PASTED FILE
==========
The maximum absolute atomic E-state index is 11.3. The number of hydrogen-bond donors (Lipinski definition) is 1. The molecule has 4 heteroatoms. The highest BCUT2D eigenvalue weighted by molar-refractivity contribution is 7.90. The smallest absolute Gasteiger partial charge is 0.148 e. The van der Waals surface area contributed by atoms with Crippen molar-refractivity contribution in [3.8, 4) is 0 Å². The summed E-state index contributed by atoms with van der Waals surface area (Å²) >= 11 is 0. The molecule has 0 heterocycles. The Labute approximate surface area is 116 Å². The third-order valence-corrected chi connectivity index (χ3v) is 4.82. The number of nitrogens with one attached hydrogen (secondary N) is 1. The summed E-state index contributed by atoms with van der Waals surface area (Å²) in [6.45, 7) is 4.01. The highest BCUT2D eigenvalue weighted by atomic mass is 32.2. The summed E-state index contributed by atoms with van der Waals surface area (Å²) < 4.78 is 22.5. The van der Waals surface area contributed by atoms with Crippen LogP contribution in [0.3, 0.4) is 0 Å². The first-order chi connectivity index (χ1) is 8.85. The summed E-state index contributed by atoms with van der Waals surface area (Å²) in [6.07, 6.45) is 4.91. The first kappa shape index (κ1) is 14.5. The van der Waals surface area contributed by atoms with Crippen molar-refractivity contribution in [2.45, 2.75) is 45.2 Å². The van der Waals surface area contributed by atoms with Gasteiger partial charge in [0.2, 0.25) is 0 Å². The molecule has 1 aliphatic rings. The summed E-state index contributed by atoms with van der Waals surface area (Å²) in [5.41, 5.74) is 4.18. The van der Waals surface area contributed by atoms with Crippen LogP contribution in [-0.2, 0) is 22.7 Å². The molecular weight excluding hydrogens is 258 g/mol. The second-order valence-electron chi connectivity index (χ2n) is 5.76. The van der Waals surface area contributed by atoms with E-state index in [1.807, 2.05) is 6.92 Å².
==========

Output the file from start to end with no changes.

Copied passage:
The maximum absolute atomic E-state index is 11.3. The number of hydrogen-bond donors (Lipinski definition) is 1. The molecule has 4 heteroatoms. The highest BCUT2D eigenvalue weighted by molar-refractivity contribution is 7.90. The smallest absolute Gasteiger partial charge is 0.148 e. The van der Waals surface area contributed by atoms with Crippen molar-refractivity contribution in [3.8, 4) is 0 Å². The summed E-state index contributed by atoms with van der Waals surface area (Å²) >= 11 is 0. The molecule has 0 heterocycles. The Labute approximate surface area is 116 Å². The third-order valence-corrected chi connectivity index (χ3v) is 4.82. The number of nitrogens with one attached hydrogen (secondary N) is 1. The summed E-state index contributed by atoms with van der Waals surface area (Å²) in [6.45, 7) is 4.01. The highest BCUT2D eigenvalue weighted by atomic mass is 32.2. The summed E-state index contributed by atoms with van der Waals surface area (Å²) < 4.78 is 22.5. The van der Waals surface area contributed by atoms with Crippen LogP contribution in [0.3, 0.4) is 0 Å². The first-order chi connectivity index (χ1) is 8.85. The summed E-state index contributed by atoms with van der Waals surface area (Å²) in [6.07, 6.45) is 4.91. The first kappa shape index (κ1) is 14.5. The van der Waals surface area contributed by atoms with Crippen molar-refractivity contribution in [2.45, 2.75) is 45.2 Å². The van der Waals surface area contributed by atoms with Gasteiger partial charge in [0.2, 0.25) is 0 Å². The molecule has 1 aliphatic rings. The summed E-state index contributed by atoms with van der Waals surface area (Å²) in [5.41, 5.74) is 4.18. The van der Waals surface area contributed by atoms with Crippen LogP contribution in [-0.2, 0) is 22.7 Å². The molecular weight excluding hydrogens is 258 g/mol. The second-order valence-electron chi connectivity index (χ2n) is 5.76. The van der Waals surface area contributed by atoms with E-state index in [1.807, 2.05) is 6.92 Å².